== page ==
This blog post was originally from July 1, 2010, and I thought I'd repost it today, in honor of the Fourth of July.
In many of the stories submitted, it's the details that people love and remember fondly, not just the fact that their birthdays are combined with a fun, festive national holiday.
Details like eating cake with family members at a picnic, or catching fireflies after a fireworks show or enjoying a parade are the ones that stick out.
I'm not lucky enough to have a July 4 birthday, but our readers' stories reminded me why the holiday is so special. It's in the details.
I grew up across the street from Pells Park in Paxton  and always assumed it was the biggest and best ever park.
Every year, the excitement would build at the park around noon July 3. Vendors would appear, popping up tents and running cords. Antique cars and trucks would putter in, and buntings went up around the grand old pavilion.
I could hardly sleep the night before the Fourth of July, too wound up at the prospect of Boy Scout snow cones and sweet lemon shakeups from the Junior Women's Club stand. My mom put in her time at that old stand each year, and sometimes I'd get to help her. It was sticky work.
We'd buy barbecue sandwiches from the 4-H club for lunch and wouldn't have to use the public restrooms, because, hey, we lived across the street. We didn't lock our doors, even when the neighborhood was crawling with people.
Later, we'd walk down to the grade school's field for fireworks while neighbor kids whizzed sparklers and popped firecrackers. We didn't usually get any for ourselves (that's what happens when your family has two little girls) but they sure smelled good.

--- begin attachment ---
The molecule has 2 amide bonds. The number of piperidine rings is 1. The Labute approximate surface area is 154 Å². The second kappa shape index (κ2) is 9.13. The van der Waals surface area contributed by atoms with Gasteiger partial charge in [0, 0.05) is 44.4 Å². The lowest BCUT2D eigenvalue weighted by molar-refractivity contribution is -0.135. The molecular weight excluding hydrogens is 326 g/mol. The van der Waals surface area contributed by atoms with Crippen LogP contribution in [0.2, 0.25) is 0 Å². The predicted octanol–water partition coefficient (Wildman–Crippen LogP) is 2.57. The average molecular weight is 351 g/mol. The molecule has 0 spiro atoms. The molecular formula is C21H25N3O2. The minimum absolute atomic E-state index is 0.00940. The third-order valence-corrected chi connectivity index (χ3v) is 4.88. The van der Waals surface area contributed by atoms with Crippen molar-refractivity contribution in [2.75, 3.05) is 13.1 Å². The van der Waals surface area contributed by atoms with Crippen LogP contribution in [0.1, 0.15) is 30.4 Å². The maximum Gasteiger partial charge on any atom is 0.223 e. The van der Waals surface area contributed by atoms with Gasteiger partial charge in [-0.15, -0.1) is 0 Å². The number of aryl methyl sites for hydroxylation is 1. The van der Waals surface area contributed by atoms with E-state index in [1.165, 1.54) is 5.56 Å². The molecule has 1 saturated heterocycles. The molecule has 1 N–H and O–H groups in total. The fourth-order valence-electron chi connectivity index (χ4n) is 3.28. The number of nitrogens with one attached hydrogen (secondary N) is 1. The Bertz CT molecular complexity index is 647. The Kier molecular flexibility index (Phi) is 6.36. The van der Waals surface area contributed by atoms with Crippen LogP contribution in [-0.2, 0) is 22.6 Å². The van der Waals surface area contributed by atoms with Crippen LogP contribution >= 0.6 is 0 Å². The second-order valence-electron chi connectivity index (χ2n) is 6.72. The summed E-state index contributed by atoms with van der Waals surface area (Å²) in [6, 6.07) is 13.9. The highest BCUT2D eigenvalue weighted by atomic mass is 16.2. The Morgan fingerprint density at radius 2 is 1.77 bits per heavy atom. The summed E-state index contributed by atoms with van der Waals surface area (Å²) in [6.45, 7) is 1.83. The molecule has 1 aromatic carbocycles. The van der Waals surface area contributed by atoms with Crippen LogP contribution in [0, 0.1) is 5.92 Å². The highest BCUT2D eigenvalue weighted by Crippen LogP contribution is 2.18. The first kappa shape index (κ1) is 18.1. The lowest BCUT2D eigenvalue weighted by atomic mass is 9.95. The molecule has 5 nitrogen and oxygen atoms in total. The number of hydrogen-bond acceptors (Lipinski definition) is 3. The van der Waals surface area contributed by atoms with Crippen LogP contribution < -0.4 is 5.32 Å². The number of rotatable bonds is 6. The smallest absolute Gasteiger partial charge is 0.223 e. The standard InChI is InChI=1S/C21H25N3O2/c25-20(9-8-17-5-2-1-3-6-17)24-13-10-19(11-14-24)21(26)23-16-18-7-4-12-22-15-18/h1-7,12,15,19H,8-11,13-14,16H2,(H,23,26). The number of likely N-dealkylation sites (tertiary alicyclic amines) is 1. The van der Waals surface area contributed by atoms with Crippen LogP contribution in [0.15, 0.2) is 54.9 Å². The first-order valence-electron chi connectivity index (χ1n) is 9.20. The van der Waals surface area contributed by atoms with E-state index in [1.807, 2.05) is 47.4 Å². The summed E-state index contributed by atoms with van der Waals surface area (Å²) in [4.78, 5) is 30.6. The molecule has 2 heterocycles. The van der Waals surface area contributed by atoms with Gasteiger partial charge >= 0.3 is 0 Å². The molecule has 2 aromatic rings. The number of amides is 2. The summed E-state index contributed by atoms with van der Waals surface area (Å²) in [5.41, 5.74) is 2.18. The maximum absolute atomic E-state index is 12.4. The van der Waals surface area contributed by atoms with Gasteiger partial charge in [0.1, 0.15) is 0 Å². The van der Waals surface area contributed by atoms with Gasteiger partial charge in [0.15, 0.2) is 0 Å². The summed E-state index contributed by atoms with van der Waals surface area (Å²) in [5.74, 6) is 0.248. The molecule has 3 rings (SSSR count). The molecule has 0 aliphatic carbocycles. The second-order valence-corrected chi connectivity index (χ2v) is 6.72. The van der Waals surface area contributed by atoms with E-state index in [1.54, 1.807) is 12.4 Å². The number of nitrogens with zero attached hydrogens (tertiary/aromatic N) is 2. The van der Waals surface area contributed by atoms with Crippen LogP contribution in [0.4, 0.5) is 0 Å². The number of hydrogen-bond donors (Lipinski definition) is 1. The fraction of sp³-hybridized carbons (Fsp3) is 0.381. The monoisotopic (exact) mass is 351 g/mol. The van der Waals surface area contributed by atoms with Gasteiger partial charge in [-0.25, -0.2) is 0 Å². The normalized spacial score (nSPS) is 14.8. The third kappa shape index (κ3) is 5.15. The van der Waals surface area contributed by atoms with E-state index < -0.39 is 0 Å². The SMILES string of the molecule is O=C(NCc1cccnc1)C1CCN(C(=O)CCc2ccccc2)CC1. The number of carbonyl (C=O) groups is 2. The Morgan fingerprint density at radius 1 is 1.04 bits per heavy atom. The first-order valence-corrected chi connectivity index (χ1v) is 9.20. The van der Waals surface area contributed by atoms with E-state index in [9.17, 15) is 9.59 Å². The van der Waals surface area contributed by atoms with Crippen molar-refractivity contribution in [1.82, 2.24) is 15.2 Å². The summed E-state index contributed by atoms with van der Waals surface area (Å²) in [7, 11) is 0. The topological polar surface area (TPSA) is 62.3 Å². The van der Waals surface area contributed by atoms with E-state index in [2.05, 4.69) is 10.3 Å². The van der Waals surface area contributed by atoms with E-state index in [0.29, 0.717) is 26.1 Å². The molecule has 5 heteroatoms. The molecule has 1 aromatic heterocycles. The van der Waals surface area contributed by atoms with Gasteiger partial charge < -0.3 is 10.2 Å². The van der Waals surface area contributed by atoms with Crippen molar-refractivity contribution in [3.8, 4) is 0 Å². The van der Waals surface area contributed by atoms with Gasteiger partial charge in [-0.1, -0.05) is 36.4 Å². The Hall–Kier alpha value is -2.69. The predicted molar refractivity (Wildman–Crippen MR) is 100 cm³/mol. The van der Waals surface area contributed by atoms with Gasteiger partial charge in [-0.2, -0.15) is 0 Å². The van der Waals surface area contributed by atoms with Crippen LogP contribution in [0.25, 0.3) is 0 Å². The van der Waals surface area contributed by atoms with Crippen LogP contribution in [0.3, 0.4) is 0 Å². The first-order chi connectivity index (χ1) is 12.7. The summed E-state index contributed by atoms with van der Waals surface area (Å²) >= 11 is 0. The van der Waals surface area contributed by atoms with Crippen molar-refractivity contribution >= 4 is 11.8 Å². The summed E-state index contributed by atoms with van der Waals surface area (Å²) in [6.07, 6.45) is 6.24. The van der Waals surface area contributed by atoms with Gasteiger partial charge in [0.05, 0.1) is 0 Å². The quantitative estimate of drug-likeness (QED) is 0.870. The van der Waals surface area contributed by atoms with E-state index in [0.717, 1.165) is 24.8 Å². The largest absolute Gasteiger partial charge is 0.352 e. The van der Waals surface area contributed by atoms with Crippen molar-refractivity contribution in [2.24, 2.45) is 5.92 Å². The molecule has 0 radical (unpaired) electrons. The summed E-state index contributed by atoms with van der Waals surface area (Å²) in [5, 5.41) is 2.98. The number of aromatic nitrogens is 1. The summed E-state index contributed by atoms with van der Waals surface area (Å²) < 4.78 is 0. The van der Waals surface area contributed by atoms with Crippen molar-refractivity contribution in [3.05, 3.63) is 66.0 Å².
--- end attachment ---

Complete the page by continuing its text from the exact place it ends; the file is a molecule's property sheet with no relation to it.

My parents eventually moved away from the park, but we still went to the Fourth of July celebration there every year.
Now that I'm older and no longer living in Paxton, the Old Fashioned Fourth of July isn't always on my agenda. I've been boating, to cookouts and out of town visiting family during more recent Fourths of July.
And even when I go, the Junior Women's Club no longer makes the lemon shake-ups. My Eagle Scout cousin who always worked the snow cone booth is no longer with us.
Maybe this is the power of nostalgia (which seems to be magnified with any holiday, especially the one coming soon), but the Fourth of July just isn't the same as an adult.
OK, let's hear them – what are your favorite Fourth of July memories? What details stick out in your mind?
Photo is courtesy of Will Brumleve of the Paxton Record : Ron Morrison, portraying Uncle Sam, and Donna Howe, portraying Betsy Ross, on every Independence Day hand out American flags to people
attending the Paxton Area Chamber of Commerce’s annual Old-Fashioned Fourth of July Celebration.